Before having my son, I had to buy a stroller. There are so many strollers. Big ones. Small ones. Folding ones. Different colors. Different designs. Ones that transform. Used ones. New ones.
I needed a stroller and the idea of picking the wrong one gave me anxiety. What if I spend too much money? What if I spend too little? What if I regret buying the wrong one because of some unforeseen requirement? I was paralyzed. Of all the experiences before having a baby, this is probably the most prominent thing I remember. To this day, it still gives me anxiety.
Unfortunately, decision paralysis is not specific to strollers. In 2000, psychologists Iyengar and Lepper did a study where they sold jam in a grocery store. First, they offered 24 types of jam. On a later date, they offered six types of jam in that same display.
What were the results? The larger display attracted more interested buyers but they were less likely to buy. When they did buy, it took them longer to choose. This is also known as Hick’s Law.
Information overload is the paradox that the more information and options we provide to our users, the more considerations they have to make, which actually makes it more difficult to make a choice. By providing users with more choices, product designers can actually make it harder on them, not easier, to make a decision and be satisfied with your product. With more possible choices, users are more likely to make mistakes and ultimately make decisions they’re less happy with.
Below is a list of common cases of information overload users and customers can encounter on a daily basis:
Information Overload Examples
Terms of service
Pricing and billing options
1. Menu options
Whether you’re navigating a tool of going out to dinner at the Cheesecake Factory, too many options on a menu can confuse users and make it harder for them to decide which path is the right one for them.
Terms of service agreements are lengthy -- and for good reason. But because of the length and breadth, it’s important to give users and customers different options to review them, especially if they’re signing a contract or paying money. Facebook does a nice job of segmenting the lengths terms into different subsections users can review.
Pricing pages are another common tripwire for information overload. In an effort to provide different options to encourage buying, you can inadvertently make it harder to decide, and therefore to buy. At HubSpot, we redesigned our pricing page to be more reactive, so prospects can filter according to the price point they want, or the features they want to include.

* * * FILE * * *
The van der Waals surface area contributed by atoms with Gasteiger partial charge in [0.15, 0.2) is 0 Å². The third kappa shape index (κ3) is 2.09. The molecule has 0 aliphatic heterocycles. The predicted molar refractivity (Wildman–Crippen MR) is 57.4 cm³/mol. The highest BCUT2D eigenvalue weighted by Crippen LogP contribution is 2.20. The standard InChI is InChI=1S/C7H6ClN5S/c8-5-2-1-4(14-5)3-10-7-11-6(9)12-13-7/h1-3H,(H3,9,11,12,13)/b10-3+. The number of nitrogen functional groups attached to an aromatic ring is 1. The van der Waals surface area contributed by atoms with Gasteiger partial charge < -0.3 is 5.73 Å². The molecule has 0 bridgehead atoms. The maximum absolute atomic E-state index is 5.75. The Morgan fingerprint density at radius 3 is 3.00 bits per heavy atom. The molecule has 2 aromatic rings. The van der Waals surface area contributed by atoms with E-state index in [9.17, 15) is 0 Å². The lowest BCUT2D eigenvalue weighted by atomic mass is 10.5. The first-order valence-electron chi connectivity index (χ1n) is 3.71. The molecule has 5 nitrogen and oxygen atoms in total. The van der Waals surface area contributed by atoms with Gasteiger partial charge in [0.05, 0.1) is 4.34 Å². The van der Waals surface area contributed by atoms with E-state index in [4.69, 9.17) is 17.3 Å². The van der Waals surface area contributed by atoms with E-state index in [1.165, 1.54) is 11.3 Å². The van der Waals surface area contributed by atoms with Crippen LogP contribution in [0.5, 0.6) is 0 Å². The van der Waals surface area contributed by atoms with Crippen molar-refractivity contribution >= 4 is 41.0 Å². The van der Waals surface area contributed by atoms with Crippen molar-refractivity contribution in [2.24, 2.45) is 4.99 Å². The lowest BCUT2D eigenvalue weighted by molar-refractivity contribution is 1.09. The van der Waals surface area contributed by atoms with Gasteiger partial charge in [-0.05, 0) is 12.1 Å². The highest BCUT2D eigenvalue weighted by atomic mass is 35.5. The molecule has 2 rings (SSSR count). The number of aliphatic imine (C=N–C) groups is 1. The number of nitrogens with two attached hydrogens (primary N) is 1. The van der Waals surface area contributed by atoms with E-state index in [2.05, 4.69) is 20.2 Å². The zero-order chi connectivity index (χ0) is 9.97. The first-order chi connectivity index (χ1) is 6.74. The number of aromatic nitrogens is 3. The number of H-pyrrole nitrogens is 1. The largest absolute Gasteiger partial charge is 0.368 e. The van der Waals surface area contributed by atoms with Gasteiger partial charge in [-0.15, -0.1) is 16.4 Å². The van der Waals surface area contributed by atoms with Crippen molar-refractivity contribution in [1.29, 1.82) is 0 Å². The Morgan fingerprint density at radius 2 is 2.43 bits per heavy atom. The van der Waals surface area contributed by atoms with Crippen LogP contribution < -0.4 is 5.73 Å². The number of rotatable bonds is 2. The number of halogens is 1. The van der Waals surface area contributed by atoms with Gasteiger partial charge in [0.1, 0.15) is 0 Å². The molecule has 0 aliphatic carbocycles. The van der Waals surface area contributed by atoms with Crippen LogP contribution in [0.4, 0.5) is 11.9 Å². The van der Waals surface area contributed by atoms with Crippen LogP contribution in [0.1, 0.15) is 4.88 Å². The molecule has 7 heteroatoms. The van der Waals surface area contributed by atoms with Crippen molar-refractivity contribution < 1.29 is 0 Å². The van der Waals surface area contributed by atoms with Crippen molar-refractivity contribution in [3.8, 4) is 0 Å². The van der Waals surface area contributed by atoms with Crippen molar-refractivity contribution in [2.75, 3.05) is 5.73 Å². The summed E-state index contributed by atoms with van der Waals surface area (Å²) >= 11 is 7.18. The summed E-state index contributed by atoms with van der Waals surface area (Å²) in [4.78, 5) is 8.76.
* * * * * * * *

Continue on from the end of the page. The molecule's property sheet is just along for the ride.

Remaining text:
The user interface of a homepage or home screen for your website, tool, or product can set the tone for the rest of their interactions. If the first thing they see is a homepage or interface that’s cluttered with modules, text, images, and videos, it can be extremely off-putting, and make it hard to find the information they need to make their next move. Below is an example from The Daily Mail, which is chock-full of information about the Royal Family, but it’s hard to decide where to start reading or looking first.
Below is a snapshot of my colleague, Sophia Bernazzani’s inbox shortly after signing up for emails from a retailer she likes to shop at. A little overwhelming, right?
She unsubscribed from these emails shortly after signing up, even though the subscription offers discounts and special offers on items she already likes to buy. But even if it seems like a compelling offer to the business, it’s important to remember that customers and users spend their days fielding phone calls, emails, Slacks, and snail mail, so a dedicated strategy for communication is key to not overloading them with even more information.
How Product Designers Can Prevent Information Overload
Hick’s Law and information overload may not seem particularly groundbreaking. Who cares if it’s the wrong jam? However, if you’re choosing from 50 Vanguard retirement plans, and you don’t contribute because you’re overwhelmed by the number of options, it could impact on your ability to retire.
Barry Schwartz, Psychologist, gave a TED talk on the paradox of choice. He alludes to this study and emphasizes the cost of too many choices. "Not only does this mean people are going to have to eat dog food when they retire because they don’t have enough money put away, it also means that making a decision is so hard they pass up significant matching money from the employer … up to $5,000,” said Schwartz.
Choice can also take an emotional toll. Imagine you’re at a restaurant, like the one we mentioned earlier. There are close to fifty items on the menu and at least 10 are something you’re genuinely interested in. After 15 minutes of consideration, you order a dish. How do you feel? How would you feel if that decision was between three options instead?